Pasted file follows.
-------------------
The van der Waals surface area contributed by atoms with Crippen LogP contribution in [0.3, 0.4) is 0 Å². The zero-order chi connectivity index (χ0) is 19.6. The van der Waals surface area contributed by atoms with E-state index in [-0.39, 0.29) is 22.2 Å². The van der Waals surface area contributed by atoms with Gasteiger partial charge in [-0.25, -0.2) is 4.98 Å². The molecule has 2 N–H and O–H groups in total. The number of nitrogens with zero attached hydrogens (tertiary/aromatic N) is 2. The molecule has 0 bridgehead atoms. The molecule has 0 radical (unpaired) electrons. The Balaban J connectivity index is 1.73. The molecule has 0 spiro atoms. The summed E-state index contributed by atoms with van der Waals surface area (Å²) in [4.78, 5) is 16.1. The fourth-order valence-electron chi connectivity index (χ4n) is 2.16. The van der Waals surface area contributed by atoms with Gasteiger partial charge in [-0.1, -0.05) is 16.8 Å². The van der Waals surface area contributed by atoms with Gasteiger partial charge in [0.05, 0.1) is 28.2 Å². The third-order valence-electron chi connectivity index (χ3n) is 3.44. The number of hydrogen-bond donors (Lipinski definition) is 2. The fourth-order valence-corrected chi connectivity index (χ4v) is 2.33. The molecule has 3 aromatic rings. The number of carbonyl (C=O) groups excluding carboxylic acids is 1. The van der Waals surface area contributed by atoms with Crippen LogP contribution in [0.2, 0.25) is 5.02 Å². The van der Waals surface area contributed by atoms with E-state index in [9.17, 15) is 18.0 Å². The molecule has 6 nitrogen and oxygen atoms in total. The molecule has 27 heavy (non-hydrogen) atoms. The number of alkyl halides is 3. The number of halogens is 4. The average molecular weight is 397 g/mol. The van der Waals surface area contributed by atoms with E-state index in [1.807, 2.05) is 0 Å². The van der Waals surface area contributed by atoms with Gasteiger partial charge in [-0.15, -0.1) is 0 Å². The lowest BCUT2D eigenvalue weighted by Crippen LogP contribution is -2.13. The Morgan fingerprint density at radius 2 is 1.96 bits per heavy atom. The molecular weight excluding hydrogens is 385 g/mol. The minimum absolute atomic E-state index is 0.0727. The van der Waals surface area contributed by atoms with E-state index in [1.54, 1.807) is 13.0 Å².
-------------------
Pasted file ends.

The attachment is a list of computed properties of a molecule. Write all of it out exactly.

The van der Waals surface area contributed by atoms with Crippen LogP contribution in [0.3, 0.4) is 0 Å². The zero-order chi connectivity index (χ0) is 19.6. The van der Waals surface area contributed by atoms with E-state index in [-0.39, 0.29) is 22.2 Å². The van der Waals surface area contributed by atoms with Gasteiger partial charge in [-0.25, -0.2) is 4.98 Å². The molecule has 2 N–H and O–H groups in total. The number of nitrogens with zero attached hydrogens (tertiary/aromatic N) is 2. The molecule has 0 bridgehead atoms. The molecule has 0 radical (unpaired) electrons. The Balaban J connectivity index is 1.73. The molecule has 0 spiro atoms. The summed E-state index contributed by atoms with van der Waals surface area (Å²) in [4.78, 5) is 16.1. The fourth-order valence-electron chi connectivity index (χ4n) is 2.16. The van der Waals surface area contributed by atoms with Gasteiger partial charge in [-0.1, -0.05) is 16.8 Å². The van der Waals surface area contributed by atoms with Gasteiger partial charge in [0.05, 0.1) is 28.2 Å². The third-order valence-electron chi connectivity index (χ3n) is 3.44. The number of hydrogen-bond donors (Lipinski definition) is 2. The fourth-order valence-corrected chi connectivity index (χ4v) is 2.33. The molecule has 3 aromatic rings. The number of carbonyl (C=O) groups excluding carboxylic acids is 1. The van der Waals surface area contributed by atoms with Crippen LogP contribution in [0.2, 0.25) is 5.02 Å². The van der Waals surface area contributed by atoms with E-state index in [9.17, 15) is 18.0 Å². The molecule has 6 nitrogen and oxygen atoms in total. The molecule has 27 heavy (non-hydrogen) atoms. The number of alkyl halides is 3. The number of halogens is 4. The average molecular weight is 397 g/mol. The van der Waals surface area contributed by atoms with E-state index in [1.807, 2.05) is 0 Å². The van der Waals surface area contributed by atoms with Gasteiger partial charge in [-0.15, -0.1) is 0 Å². The lowest BCUT2D eigenvalue weighted by Crippen LogP contribution is -2.13. The Morgan fingerprint density at radius 2 is 1.96 bits per heavy atom. The molecular weight excluding hydrogens is 385 g/mol. The minimum absolute atomic E-state index is 0.0727. The van der Waals surface area contributed by atoms with E-state index in [1.54, 1.807) is 13.0 Å².